#HD182: The Josephs Petition Challenge – What You Need to Know

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Yesterday, Keystone Politics broke the news of a challenge to the nomination petition of former Representative Babette Josephs, in the 182nd legislative district. Josephs served as the representative of this Center City district from 1984 until she was unseated in 2012 by the current representative, Brian Sims.

The focus of the challenge in the media, among many publications (including our own) has been the alleged forgery of noted political blogger Duncan Black (Atrios, of Eschaton), but there’s much more to it than that hilarious novelty.

Here’s what you need to know:

Babette Josephs’s state house campaign submitted a total of 599 petition signatures for consideration to the Pennsylvania Commonwealth Court. Of these 599, the Sims legal team is challenging 480 signatures, leaving only 119 valid, if their challenges are upheld. (In order for a state representative candidate’s name to appear on the ballot in the May 2014 primary, 300 valid signatures are required.)

Sims’ legal team has made a challenge to the description on her financial disclosure form, called the Statement of Financial Interest (SFI). According to evidence presented by them, Josephs’s entry for her current profession/occupation is incorrect. She listed herself as an “attorney-advocate”, but her status with the Pennsylvania Disciplinary Board, according to Sims’ lawyer, Adam Bonin, is inactive, and therefore, her SFI form is inaccurate and must be thrown out.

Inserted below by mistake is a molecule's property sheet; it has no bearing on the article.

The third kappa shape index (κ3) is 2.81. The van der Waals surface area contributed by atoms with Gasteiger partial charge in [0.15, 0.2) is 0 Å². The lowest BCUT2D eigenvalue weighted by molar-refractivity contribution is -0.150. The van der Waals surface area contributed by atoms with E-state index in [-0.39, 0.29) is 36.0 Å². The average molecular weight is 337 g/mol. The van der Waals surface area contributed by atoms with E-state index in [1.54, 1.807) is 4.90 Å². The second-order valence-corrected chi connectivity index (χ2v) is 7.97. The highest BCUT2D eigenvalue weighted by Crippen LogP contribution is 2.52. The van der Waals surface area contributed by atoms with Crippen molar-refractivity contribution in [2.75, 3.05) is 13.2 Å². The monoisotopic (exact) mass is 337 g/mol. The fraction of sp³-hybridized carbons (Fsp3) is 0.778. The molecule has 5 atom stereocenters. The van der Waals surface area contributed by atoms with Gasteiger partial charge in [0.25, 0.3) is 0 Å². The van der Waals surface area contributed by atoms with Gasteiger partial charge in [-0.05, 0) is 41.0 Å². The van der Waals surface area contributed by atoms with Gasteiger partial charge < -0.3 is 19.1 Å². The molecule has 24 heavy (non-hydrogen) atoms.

Lawyers with inactive status are not permitted to publicly represent themselves as legal professionals, according to Pennsylvania Disciplinary Board standards. Josephs voluntarily went into inactive status in 2012. A candidate without a proper financial disclosure form is not permitted on the ballot for the primary election, according to Pennsylvania election laws and statutes.

Another part of the overall complaint by Sims’ lawyer to the Commonwealth Court lies with Josephs’s answer to another question on her SFI form. She allegedly began to write in the name of a business in which she holds a financial stake, something that must be disclosed on the form for the public record.

Josephs crossed out whatever she had begun to write, and later research by Bonin revealed that she remains a co-owner of a business called Diamond Peak Investments, LLC, located in Oregon. (Josephs was in Oregon when it leaked to the press that she’d be running against her political foe representing the 182nd District.) Diamond Peak Investments, LLC, dissolved on March 14th, according to the complaint, because Josephs and her business partners failed to file the proper paperwork with the federal government to sustain its legal status.

Of the challenges to actual signatures, there are complaints falling into a number of categories, some pretty standard to any candidate’s run for political office. Some signers are not registered to vote, disqualifying their right to sign the petition. Some are not registered to vote at the address from which they sign, meaning that they probably do live at that address but have yet to update their registration.

If any voter information is missing from the signature, or if there are ditto marks, the signature is automatically struck, according to legal standards of practice. Bonin also cites some pages that were circulated by someone not registered to vote at the address they wrote, or else not notarized properly; those signature challenges alone total 190 signatures. That isn’t to say that some signatures don’t have multiple legal flaws.